Cholesterol: The Good, The Bad, And The Ugly
It is difficult to imagine that a pharmaceutical approach to lowering cholesterol could have a downside. After all, cholesterol is associated to so many health issues, right? Or so it seems.
In light of the Free Worldwide Screening of $tatin Nation this Friday 28 - Sunday 30 August, we are revealing some of the great cholesterol myths!
Yes, cholesterol is indeed good for you.
Over the last 40 years, numerous studies have shown that people with high cholesterol live the longest. It was previously thought that the connection between high cholesterol and longevity was only seen in the elderly, however, more recent studies from Japan and Korea have confirmed that the correlation exists for middle-aged people as well.
These studies have also shown that people with higher cholesterol are much less likely to develop cancer or liver disease. One of the reasons why people with high cholesterol live the longest, is because cholesterol plays an important role in protecting us from serious infections.
New research, led by the University of California, has confirmed that derivatives of cholesterol play an important role in the immune system and could protect humans from a wide range of viruses, such as: Ebola, Rift Valley Fever, Nipah, and other deadly pathogens.
When the immune system is first exposed to a new pathogen, it develops (through the production of memory cells) the ability to recognise the invader when it next enters the body. This ‘memory’ of the immune system is provided by a clustering of T-cell receptors and cholesterol plays a key part in this process.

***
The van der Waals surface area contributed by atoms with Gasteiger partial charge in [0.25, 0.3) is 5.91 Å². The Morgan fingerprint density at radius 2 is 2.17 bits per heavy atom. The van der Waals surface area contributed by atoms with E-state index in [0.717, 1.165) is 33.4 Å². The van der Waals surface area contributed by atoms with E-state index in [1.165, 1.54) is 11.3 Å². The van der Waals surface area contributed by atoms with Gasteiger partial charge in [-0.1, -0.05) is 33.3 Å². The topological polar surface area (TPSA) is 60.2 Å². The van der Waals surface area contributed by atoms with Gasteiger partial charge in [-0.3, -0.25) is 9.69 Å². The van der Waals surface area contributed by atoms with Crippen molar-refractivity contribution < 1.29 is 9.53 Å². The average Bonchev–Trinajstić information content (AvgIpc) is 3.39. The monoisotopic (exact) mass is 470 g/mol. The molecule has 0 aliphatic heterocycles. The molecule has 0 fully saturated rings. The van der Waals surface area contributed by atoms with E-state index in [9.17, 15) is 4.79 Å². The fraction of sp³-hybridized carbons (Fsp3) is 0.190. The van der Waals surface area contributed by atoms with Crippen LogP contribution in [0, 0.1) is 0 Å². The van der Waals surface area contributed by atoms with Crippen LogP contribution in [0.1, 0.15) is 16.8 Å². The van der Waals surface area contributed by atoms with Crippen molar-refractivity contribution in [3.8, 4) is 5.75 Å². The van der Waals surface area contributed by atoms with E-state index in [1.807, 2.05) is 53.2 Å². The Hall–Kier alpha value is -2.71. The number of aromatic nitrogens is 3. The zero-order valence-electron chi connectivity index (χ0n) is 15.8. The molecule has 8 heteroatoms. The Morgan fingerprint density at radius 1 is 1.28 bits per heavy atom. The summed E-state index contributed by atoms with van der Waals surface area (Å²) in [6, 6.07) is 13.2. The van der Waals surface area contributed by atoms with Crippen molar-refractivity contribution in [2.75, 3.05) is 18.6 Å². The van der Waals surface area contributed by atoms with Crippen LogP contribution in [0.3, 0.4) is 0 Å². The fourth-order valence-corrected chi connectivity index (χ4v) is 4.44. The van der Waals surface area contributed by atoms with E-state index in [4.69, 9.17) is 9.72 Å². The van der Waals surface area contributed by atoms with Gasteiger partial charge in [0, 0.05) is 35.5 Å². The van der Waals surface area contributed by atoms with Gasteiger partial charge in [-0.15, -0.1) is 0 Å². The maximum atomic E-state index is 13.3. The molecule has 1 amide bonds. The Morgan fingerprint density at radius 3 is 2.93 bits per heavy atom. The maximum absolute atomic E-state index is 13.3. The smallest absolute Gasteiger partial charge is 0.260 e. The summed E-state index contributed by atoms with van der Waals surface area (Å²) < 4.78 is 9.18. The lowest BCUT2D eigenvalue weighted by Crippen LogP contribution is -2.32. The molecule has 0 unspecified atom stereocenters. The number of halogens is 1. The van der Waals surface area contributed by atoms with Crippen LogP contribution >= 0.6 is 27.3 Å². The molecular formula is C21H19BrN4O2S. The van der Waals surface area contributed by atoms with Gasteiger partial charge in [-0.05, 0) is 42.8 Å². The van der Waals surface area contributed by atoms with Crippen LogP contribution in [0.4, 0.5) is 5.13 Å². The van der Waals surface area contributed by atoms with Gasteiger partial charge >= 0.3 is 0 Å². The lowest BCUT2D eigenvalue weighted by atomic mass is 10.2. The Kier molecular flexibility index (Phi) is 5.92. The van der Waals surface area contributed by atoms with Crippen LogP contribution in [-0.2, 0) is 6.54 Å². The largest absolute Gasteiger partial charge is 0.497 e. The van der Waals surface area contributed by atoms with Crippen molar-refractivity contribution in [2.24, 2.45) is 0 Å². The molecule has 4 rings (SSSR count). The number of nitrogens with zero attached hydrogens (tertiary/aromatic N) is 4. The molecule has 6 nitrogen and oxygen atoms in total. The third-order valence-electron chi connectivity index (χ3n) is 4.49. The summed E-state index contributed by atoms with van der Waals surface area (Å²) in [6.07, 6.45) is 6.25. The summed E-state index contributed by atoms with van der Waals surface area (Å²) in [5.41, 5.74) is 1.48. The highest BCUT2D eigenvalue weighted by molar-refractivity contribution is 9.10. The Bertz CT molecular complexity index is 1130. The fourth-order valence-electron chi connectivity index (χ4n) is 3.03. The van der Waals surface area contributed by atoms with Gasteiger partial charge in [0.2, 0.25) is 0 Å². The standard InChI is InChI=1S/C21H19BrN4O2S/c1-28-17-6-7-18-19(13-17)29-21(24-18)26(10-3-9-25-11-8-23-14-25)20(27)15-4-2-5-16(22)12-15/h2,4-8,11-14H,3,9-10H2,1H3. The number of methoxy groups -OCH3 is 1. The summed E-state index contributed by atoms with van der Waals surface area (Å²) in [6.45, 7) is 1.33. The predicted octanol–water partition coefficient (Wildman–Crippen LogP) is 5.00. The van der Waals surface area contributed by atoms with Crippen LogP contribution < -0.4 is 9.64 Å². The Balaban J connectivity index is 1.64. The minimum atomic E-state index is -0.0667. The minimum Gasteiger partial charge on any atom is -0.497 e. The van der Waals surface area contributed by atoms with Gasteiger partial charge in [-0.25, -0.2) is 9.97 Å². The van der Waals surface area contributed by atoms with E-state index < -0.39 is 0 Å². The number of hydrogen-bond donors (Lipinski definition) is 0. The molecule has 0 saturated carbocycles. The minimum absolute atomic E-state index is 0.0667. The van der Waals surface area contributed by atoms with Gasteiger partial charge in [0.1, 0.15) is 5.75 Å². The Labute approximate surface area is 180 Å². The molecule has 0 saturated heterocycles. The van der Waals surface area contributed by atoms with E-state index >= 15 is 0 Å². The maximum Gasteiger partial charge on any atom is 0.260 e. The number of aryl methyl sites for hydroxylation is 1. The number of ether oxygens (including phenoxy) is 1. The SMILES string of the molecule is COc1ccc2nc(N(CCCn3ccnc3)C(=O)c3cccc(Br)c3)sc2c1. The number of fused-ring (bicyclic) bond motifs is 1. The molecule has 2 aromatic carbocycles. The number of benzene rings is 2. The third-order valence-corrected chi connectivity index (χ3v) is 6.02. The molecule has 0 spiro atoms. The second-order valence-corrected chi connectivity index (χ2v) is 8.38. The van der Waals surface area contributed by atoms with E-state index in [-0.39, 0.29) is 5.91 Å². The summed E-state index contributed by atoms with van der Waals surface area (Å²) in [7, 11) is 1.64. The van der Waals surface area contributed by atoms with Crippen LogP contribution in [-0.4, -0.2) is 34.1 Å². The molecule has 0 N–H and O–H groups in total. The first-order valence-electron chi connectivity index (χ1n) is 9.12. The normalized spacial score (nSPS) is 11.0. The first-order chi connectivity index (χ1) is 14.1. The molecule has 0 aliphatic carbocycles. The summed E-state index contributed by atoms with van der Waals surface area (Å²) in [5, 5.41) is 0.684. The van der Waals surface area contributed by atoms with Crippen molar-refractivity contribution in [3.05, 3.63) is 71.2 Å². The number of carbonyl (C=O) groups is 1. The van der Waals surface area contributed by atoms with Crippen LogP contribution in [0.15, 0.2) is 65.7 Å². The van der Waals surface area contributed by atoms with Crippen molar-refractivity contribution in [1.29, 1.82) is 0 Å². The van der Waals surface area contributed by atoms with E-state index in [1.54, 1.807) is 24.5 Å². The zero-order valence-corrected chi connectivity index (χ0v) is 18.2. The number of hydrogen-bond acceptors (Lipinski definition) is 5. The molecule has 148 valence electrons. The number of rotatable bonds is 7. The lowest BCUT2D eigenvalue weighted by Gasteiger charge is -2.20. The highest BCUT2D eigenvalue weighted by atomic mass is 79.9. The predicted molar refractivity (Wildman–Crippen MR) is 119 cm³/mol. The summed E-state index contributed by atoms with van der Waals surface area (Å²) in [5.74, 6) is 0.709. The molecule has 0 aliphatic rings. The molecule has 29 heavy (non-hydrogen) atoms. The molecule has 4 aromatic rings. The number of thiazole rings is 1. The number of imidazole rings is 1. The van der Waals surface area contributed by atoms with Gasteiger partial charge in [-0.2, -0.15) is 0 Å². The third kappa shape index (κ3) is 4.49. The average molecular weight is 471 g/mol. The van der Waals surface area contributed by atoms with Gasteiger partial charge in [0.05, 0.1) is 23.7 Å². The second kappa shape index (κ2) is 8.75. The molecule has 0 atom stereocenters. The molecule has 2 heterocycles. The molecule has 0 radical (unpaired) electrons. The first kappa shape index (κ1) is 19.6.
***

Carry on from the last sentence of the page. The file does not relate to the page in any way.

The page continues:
Cholesterol is the building block for making Vitamin D, all of the steroidal hormones, and bile acids for digestion. And a large part of our body’s cell membranes are also made up of cholesterol (which along with saturated fats provides the structural rigidity the cells need in order to work properly).
A study published in Nature in 2012 showed that cholesterol also plays an important role in the ‘intelligence' of the cell. And scientists from the renowned Karolinska Institute in Sweden have shown that cholesterol plays an important part in the survival and production of nerve cells in the brain.
We are told that there are two types of cholesterol: HDLs, which are called good, and LDLs which are called bad. In fact, there is no such thing as good and bad cholesterol.
HDLs and LDLs are lipoproteins - bundles of molecules that contain not only cholesterol but also vitamin E, beta-Carotene, proteins, and other essential nutrients such as coenzymeQ10.
HDLs and LDLs are the transport mechanism that allows the body to send essential nutrients to where they are needed in the body. The exact same cholesterol molecule is found in HDLs and LDLs. And in fact, a large study published in the American Heart Journal in 2009 found that people who suffered a heart attack actually had low levels of so called bad cholesterol, not high levels.
Actually cholesterol is never ugly - as we have seen, it is an essential life-supporting nutrient. The only thing that’s ugly is the tactics used by the pharmaceutical industry and their supporters to demonise cholesterol. A huge industry has grown off the back of the false idea that cholesterol causes heart disease. This cholesterol-lowering industry has been estimated to be worth almost 30 billion dollars annually.
Historically, most of this money has been generated from cholesterol-lowering statin drugs, however a number of new drugs are in the pipeline. Recently, a cholesterol-lowering injection has become available and the industry is always looking for ways to increase the size of the market for it’s drugs - even suggesting that children as young as eight years old can benefit from cholesterol-lowering treatment.
Pharmaceutical companies are continuing to market the idea that cholesterol causes heart disease. The antidote to this is information, and the ability to make informed decisions about our own health.